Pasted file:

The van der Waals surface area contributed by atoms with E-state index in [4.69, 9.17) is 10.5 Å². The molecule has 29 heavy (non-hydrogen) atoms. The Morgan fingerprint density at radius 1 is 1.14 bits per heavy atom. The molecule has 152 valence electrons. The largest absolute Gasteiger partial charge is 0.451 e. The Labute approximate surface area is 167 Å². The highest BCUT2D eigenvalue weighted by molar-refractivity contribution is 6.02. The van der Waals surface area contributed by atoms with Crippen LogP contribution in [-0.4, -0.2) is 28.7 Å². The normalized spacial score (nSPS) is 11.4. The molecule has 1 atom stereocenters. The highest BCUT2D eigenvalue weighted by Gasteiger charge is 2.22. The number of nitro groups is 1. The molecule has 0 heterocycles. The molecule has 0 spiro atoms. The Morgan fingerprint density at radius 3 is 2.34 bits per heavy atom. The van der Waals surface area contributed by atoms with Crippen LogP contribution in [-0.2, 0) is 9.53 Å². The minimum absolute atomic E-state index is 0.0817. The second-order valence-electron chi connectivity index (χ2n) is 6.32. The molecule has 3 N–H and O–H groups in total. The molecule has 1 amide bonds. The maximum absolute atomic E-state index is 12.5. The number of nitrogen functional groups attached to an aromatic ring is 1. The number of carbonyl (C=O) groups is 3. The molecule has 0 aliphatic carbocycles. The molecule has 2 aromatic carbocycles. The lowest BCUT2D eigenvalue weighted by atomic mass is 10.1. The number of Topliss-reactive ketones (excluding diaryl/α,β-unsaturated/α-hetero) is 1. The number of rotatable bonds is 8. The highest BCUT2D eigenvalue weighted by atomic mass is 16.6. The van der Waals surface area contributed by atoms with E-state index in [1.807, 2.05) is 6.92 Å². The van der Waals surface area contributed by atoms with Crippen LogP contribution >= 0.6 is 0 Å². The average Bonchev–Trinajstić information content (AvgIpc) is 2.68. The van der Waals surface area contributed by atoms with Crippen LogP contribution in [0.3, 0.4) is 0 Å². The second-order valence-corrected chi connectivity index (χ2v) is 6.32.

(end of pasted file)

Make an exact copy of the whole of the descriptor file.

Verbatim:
The van der Waals surface area contributed by atoms with E-state index in [4.69, 9.17) is 10.5 Å². The molecule has 29 heavy (non-hydrogen) atoms. The Morgan fingerprint density at radius 1 is 1.14 bits per heavy atom. The molecule has 152 valence electrons. The largest absolute Gasteiger partial charge is 0.451 e. The Labute approximate surface area is 167 Å². The highest BCUT2D eigenvalue weighted by molar-refractivity contribution is 6.02. The van der Waals surface area contributed by atoms with Crippen LogP contribution in [-0.4, -0.2) is 28.7 Å². The normalized spacial score (nSPS) is 11.4. The molecule has 1 atom stereocenters. The highest BCUT2D eigenvalue weighted by Gasteiger charge is 2.22. The number of nitro groups is 1. The molecule has 0 heterocycles. The molecule has 0 spiro atoms. The Morgan fingerprint density at radius 3 is 2.34 bits per heavy atom. The van der Waals surface area contributed by atoms with Crippen LogP contribution in [-0.2, 0) is 9.53 Å². The minimum absolute atomic E-state index is 0.0817. The second-order valence-electron chi connectivity index (χ2n) is 6.32. The molecule has 3 N–H and O–H groups in total. The molecule has 1 amide bonds. The maximum absolute atomic E-state index is 12.5. The number of nitrogen functional groups attached to an aromatic ring is 1. The number of carbonyl (C=O) groups is 3. The molecule has 0 aliphatic carbocycles. The molecule has 2 aromatic carbocycles. The lowest BCUT2D eigenvalue weighted by atomic mass is 10.1. The number of Topliss-reactive ketones (excluding diaryl/α,β-unsaturated/α-hetero) is 1. The number of rotatable bonds is 8. The highest BCUT2D eigenvalue weighted by atomic mass is 16.6. The van der Waals surface area contributed by atoms with E-state index in [1.807, 2.05) is 6.92 Å². The van der Waals surface area contributed by atoms with Crippen LogP contribution >= 0.6 is 0 Å². The average Bonchev–Trinajstić information content (AvgIpc) is 2.68. The van der Waals surface area contributed by atoms with Crippen LogP contribution in [0.3, 0.4) is 0 Å². The second-order valence-corrected chi connectivity index (χ2v) is 6.32.